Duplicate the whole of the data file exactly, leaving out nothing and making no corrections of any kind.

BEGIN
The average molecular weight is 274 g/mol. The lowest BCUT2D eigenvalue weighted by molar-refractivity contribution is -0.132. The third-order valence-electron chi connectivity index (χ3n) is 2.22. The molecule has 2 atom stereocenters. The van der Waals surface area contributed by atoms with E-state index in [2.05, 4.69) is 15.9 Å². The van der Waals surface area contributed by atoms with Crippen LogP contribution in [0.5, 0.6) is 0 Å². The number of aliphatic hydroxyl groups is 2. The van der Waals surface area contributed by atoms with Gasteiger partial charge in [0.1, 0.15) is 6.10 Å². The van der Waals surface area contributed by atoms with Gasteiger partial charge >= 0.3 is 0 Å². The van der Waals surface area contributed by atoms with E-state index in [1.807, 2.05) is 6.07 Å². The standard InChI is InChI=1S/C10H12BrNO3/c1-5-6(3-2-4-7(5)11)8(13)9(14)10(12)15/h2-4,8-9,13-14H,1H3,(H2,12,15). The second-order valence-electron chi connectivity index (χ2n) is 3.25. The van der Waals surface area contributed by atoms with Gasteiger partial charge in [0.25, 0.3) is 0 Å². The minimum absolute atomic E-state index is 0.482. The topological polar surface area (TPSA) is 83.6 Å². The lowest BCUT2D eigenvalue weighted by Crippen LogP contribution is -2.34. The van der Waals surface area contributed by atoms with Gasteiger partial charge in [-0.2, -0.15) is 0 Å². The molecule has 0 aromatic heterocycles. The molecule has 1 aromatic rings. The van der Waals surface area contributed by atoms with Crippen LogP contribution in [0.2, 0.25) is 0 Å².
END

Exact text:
The average molecular weight is 274 g/mol. The lowest BCUT2D eigenvalue weighted by molar-refractivity contribution is -0.132. The third-order valence-electron chi connectivity index (χ3n) is 2.22. The molecule has 2 atom stereocenters. The van der Waals surface area contributed by atoms with E-state index in [2.05, 4.69) is 15.9 Å². The van der Waals surface area contributed by atoms with Crippen LogP contribution in [0.5, 0.6) is 0 Å². The number of aliphatic hydroxyl groups is 2. The van der Waals surface area contributed by atoms with Gasteiger partial charge in [0.1, 0.15) is 6.10 Å². The van der Waals surface area contributed by atoms with Gasteiger partial charge >= 0.3 is 0 Å². The van der Waals surface area contributed by atoms with E-state index in [1.807, 2.05) is 6.07 Å². The standard InChI is InChI=1S/C10H12BrNO3/c1-5-6(3-2-4-7(5)11)8(13)9(14)10(12)15/h2-4,8-9,13-14H,1H3,(H2,12,15). The second-order valence-electron chi connectivity index (χ2n) is 3.25. The van der Waals surface area contributed by atoms with Gasteiger partial charge in [0.25, 0.3) is 0 Å². The minimum absolute atomic E-state index is 0.482. The topological polar surface area (TPSA) is 83.6 Å². The lowest BCUT2D eigenvalue weighted by Crippen LogP contribution is -2.34. The van der Waals surface area contributed by atoms with Gasteiger partial charge in [-0.2, -0.15) is 0 Å². The molecule has 0 aromatic heterocycles. The molecule has 1 aromatic rings. The van der Waals surface area contributed by atoms with Crippen LogP contribution in [0.2, 0.25) is 0 Å².